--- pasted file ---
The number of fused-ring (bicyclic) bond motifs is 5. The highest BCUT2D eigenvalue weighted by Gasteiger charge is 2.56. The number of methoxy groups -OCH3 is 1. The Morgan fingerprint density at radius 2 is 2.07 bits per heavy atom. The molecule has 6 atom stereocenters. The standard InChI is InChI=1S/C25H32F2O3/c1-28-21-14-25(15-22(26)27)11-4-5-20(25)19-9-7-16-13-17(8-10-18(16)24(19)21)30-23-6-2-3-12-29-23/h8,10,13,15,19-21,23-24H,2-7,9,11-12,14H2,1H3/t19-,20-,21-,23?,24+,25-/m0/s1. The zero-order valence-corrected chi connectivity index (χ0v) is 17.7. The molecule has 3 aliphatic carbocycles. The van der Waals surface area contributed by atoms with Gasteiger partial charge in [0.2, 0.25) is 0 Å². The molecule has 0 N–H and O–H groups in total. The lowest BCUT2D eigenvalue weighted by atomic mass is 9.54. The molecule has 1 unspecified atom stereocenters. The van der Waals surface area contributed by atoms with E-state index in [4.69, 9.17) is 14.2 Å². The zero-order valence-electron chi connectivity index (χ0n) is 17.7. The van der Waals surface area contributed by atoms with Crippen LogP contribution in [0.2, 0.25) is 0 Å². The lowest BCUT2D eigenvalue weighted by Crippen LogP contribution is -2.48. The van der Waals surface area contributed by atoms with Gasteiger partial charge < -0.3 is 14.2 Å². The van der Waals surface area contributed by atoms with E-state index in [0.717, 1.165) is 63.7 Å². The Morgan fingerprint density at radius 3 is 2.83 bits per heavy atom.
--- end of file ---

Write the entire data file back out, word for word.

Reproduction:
The number of fused-ring (bicyclic) bond motifs is 5. The highest BCUT2D eigenvalue weighted by Gasteiger charge is 2.56. The number of methoxy groups -OCH3 is 1. The Morgan fingerprint density at radius 2 is 2.07 bits per heavy atom. The molecule has 6 atom stereocenters. The standard InChI is InChI=1S/C25H32F2O3/c1-28-21-14-25(15-22(26)27)11-4-5-20(25)19-9-7-16-13-17(8-10-18(16)24(19)21)30-23-6-2-3-12-29-23/h8,10,13,15,19-21,23-24H,2-7,9,11-12,14H2,1H3/t19-,20-,21-,23?,24+,25-/m0/s1. The zero-order valence-corrected chi connectivity index (χ0v) is 17.7. The molecule has 3 aliphatic carbocycles. The van der Waals surface area contributed by atoms with Gasteiger partial charge in [0.2, 0.25) is 0 Å². The molecule has 0 N–H and O–H groups in total. The lowest BCUT2D eigenvalue weighted by atomic mass is 9.54. The molecule has 1 unspecified atom stereocenters. The van der Waals surface area contributed by atoms with E-state index in [4.69, 9.17) is 14.2 Å². The zero-order valence-electron chi connectivity index (χ0n) is 17.7. The van der Waals surface area contributed by atoms with Crippen LogP contribution in [0.2, 0.25) is 0 Å². The lowest BCUT2D eigenvalue weighted by Crippen LogP contribution is -2.48. The van der Waals surface area contributed by atoms with Gasteiger partial charge < -0.3 is 14.2 Å². The van der Waals surface area contributed by atoms with E-state index in [0.717, 1.165) is 63.7 Å². The Morgan fingerprint density at radius 3 is 2.83 bits per heavy atom.